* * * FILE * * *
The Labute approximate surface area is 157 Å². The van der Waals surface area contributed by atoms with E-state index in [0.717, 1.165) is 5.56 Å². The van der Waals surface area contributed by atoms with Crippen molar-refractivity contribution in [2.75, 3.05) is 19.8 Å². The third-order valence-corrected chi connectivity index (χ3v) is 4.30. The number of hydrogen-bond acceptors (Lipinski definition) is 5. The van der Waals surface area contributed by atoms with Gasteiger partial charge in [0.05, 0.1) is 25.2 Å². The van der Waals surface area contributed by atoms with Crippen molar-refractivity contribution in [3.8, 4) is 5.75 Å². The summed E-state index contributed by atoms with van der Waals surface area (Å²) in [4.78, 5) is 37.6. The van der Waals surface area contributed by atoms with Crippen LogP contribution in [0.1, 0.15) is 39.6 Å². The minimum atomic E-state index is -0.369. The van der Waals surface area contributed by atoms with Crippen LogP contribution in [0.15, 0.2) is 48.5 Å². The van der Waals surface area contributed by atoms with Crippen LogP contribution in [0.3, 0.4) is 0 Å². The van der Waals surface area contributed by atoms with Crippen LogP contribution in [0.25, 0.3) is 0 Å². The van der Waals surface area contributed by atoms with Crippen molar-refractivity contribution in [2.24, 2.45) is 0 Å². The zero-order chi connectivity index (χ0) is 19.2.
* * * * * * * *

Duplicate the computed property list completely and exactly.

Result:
The Labute approximate surface area is 157 Å². The van der Waals surface area contributed by atoms with E-state index in [0.717, 1.165) is 5.56 Å². The van der Waals surface area contributed by atoms with Crippen molar-refractivity contribution in [2.75, 3.05) is 19.8 Å². The third-order valence-corrected chi connectivity index (χ3v) is 4.30. The number of hydrogen-bond acceptors (Lipinski definition) is 5. The van der Waals surface area contributed by atoms with Gasteiger partial charge in [0.05, 0.1) is 25.2 Å². The van der Waals surface area contributed by atoms with Crippen molar-refractivity contribution in [3.8, 4) is 5.75 Å². The summed E-state index contributed by atoms with van der Waals surface area (Å²) in [4.78, 5) is 37.6. The van der Waals surface area contributed by atoms with Crippen LogP contribution in [0.1, 0.15) is 39.6 Å². The minimum atomic E-state index is -0.369. The van der Waals surface area contributed by atoms with Crippen LogP contribution in [0.15, 0.2) is 48.5 Å². The van der Waals surface area contributed by atoms with Crippen LogP contribution in [0.3, 0.4) is 0 Å². The van der Waals surface area contributed by atoms with Crippen LogP contribution in [0.25, 0.3) is 0 Å². The van der Waals surface area contributed by atoms with Crippen molar-refractivity contribution in [2.24, 2.45) is 0 Å². The zero-order chi connectivity index (χ0) is 19.2.